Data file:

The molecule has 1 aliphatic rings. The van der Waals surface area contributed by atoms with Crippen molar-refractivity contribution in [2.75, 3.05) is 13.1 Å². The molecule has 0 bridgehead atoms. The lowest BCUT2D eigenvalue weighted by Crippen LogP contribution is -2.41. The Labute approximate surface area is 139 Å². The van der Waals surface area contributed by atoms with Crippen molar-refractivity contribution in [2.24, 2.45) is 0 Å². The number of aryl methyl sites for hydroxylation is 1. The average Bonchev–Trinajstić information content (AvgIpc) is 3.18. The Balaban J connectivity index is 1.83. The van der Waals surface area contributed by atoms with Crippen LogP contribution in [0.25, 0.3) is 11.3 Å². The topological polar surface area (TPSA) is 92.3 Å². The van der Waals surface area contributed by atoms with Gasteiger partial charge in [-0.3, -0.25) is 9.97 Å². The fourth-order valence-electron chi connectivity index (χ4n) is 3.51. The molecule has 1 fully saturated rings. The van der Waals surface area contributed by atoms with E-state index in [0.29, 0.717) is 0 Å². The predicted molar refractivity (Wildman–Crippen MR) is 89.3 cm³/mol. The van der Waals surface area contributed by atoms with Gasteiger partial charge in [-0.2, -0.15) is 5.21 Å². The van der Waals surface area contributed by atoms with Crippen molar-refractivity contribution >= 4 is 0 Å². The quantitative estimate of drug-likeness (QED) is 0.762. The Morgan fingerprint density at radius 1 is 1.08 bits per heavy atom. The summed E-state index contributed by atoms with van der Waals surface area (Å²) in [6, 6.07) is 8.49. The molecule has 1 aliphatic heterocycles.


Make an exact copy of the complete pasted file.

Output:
The molecule has 1 aliphatic rings. The van der Waals surface area contributed by atoms with Crippen molar-refractivity contribution in [2.75, 3.05) is 13.1 Å². The molecule has 0 bridgehead atoms. The lowest BCUT2D eigenvalue weighted by Crippen LogP contribution is -2.41. The Labute approximate surface area is 139 Å². The van der Waals surface area contributed by atoms with Crippen molar-refractivity contribution in [2.24, 2.45) is 0 Å². The number of aryl methyl sites for hydroxylation is 1. The average Bonchev–Trinajstić information content (AvgIpc) is 3.18. The Balaban J connectivity index is 1.83. The van der Waals surface area contributed by atoms with Crippen LogP contribution in [0.25, 0.3) is 11.3 Å². The topological polar surface area (TPSA) is 92.3 Å². The van der Waals surface area contributed by atoms with Gasteiger partial charge in [-0.3, -0.25) is 9.97 Å². The fourth-order valence-electron chi connectivity index (χ4n) is 3.51. The molecule has 1 fully saturated rings. The van der Waals surface area contributed by atoms with E-state index in [0.29, 0.717) is 0 Å². The predicted molar refractivity (Wildman–Crippen MR) is 89.3 cm³/mol. The van der Waals surface area contributed by atoms with Gasteiger partial charge in [-0.2, -0.15) is 5.21 Å². The van der Waals surface area contributed by atoms with Crippen molar-refractivity contribution >= 4 is 0 Å². The quantitative estimate of drug-likeness (QED) is 0.762. The Morgan fingerprint density at radius 1 is 1.08 bits per heavy atom. The summed E-state index contributed by atoms with van der Waals surface area (Å²) in [6, 6.07) is 8.49. The molecule has 1 aliphatic heterocycles.